Last Fall / Karma in Buddhism

Last Fall - Karma in Buddhism

This photograph was taken during last fall at the John Heinz National Wildlife Refuge.

Life is cyclic; Birth and death, night and day, the four seasons... Some of these cycles are more regular while others such as fortune and misfortune, happiness and frustration, are irregular. We represent regular cycles mathematically, yet, even the most regular cycles have irregularity within them. Such is nature.

All cycles, regular and irregular interact with or effect each other. Modern science, especially since the advent of Quantum Mechanics with its probabilistic description of nature, recognizes these irregularities and entanglements. The human mind on the other hand, idealizes forms and tends to regulate the irregularities. A circular shape on a piece of paper is perceived as a perfect circle in the mind.

This idealization extends somewhat to all aspects of our lives. Once idealized, things are easier to grasp and much easier to control. Consequently, we even begin to think that we have full control over our fortunes and misfortunes.

In an earlier post titled "What Goes Around...", I had deferred writing about the concept of Karma as I understand it to be understood in various traditions. In Buddhism, karma simply means action; everything one does, says, or thinks is karma. Buddhism avoids the strict causality (cause-and-effect) of many other thought systems by evaluating the effects of karma in three categories; Two categories of determined deeds which always produce good or bad results, and a third category where the outcomes can vary. Karma is regularly explained entangled with the Buddhist concept of rebirth, in which, consciousness is seen as a continuum that is passed from one self to another self. imho, The recognition of cyclical irregularities and finite cycles in Buddhism is somewhat more consistent with what we actually observe in nature, compared to many other systems of thought.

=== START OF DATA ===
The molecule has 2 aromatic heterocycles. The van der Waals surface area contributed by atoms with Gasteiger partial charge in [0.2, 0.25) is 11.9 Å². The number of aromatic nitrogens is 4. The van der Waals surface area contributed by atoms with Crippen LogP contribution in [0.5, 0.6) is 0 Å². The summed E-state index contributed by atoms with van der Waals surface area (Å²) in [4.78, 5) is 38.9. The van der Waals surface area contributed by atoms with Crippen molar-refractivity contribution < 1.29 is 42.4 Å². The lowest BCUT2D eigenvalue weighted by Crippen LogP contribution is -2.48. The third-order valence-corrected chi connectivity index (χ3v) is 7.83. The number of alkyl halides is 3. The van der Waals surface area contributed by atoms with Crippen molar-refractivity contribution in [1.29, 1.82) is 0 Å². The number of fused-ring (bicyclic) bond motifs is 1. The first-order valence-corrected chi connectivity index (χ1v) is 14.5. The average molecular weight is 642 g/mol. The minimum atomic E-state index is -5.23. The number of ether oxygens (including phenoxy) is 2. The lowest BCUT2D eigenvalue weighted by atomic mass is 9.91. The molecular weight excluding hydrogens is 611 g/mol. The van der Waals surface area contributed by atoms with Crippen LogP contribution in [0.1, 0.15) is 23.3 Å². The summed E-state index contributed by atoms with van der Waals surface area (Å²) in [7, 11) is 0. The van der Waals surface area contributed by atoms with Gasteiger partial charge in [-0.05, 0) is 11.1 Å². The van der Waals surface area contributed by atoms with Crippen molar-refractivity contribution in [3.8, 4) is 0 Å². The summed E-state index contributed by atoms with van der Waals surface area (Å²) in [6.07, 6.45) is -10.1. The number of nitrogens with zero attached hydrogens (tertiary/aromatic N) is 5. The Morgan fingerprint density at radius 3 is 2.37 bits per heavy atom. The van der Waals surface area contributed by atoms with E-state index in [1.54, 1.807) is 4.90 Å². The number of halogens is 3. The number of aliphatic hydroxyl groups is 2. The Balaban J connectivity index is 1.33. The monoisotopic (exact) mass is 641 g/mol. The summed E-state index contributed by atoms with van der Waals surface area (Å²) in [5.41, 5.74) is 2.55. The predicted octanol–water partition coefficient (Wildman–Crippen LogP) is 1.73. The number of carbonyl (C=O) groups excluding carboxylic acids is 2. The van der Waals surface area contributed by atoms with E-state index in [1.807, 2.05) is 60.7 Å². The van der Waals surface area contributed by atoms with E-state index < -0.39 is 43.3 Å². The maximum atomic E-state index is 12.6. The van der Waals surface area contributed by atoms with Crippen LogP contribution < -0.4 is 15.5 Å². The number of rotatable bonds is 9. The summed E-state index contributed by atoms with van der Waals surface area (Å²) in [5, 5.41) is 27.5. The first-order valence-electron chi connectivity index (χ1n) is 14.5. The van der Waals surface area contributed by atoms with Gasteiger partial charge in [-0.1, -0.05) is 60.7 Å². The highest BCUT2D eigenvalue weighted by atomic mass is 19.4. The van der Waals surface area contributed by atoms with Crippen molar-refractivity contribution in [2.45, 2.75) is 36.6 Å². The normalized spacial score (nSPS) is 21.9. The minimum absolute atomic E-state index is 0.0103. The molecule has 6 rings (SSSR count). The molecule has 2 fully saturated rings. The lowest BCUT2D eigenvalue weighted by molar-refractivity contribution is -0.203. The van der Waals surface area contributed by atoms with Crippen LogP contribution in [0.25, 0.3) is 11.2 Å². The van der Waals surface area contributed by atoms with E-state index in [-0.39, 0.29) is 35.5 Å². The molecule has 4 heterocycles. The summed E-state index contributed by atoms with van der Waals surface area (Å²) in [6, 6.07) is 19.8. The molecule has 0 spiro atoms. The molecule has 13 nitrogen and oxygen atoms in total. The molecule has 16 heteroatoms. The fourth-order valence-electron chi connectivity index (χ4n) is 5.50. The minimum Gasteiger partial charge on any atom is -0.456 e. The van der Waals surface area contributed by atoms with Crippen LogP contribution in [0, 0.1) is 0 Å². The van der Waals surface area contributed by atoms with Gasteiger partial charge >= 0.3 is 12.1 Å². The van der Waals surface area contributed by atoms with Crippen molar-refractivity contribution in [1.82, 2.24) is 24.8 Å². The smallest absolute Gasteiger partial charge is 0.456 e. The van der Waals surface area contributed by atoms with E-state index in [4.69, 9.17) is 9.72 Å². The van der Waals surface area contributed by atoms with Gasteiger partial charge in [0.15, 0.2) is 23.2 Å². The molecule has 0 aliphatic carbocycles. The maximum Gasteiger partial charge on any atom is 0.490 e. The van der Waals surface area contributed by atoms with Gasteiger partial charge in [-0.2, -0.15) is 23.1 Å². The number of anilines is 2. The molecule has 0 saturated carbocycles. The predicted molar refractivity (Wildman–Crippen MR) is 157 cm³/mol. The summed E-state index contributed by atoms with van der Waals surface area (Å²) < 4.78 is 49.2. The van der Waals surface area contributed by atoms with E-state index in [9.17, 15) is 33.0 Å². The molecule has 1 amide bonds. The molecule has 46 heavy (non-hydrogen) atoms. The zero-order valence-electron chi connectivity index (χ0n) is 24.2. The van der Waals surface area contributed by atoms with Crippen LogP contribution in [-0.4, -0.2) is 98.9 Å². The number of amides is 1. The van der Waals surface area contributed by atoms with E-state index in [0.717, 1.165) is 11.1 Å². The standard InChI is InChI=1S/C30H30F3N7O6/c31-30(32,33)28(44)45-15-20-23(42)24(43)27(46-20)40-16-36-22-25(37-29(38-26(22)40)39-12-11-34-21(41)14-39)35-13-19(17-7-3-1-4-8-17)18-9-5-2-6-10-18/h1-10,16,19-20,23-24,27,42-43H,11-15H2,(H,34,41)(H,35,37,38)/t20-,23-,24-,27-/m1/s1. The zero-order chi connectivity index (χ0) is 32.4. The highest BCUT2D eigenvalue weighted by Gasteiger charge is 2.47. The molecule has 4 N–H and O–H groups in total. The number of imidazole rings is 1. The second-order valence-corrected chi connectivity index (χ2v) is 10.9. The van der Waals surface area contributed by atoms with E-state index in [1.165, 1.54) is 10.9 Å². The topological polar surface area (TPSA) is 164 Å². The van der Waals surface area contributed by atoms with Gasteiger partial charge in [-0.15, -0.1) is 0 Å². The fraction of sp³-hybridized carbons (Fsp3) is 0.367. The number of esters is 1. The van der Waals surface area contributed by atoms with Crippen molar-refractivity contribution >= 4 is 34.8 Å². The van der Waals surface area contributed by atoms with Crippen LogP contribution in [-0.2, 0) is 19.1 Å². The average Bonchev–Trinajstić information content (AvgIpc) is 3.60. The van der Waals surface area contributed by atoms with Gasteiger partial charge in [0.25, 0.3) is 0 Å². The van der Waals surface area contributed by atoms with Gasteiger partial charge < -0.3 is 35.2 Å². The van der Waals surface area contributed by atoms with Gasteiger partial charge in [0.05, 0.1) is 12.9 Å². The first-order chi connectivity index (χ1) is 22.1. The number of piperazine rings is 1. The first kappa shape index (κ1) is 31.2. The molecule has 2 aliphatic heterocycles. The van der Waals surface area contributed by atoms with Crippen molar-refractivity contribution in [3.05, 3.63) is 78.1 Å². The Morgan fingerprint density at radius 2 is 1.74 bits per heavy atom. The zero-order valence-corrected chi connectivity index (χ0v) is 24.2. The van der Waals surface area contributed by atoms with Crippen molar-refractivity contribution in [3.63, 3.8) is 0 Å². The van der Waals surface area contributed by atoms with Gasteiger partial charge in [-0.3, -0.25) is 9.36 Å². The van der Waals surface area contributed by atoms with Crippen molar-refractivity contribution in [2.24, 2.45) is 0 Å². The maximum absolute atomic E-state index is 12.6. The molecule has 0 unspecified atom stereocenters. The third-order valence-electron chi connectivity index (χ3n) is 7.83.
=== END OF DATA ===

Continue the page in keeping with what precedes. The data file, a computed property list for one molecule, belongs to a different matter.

The elements of The Noble Eightfold Path of Buddhism, our outlook, intentions, speech, actions, livelihood, effort, mindfulness and concentration, influence our karma and the continuum of our consciousness, all while we encounter the consequences of our past karma. Trees might be even more beautiful next fall.
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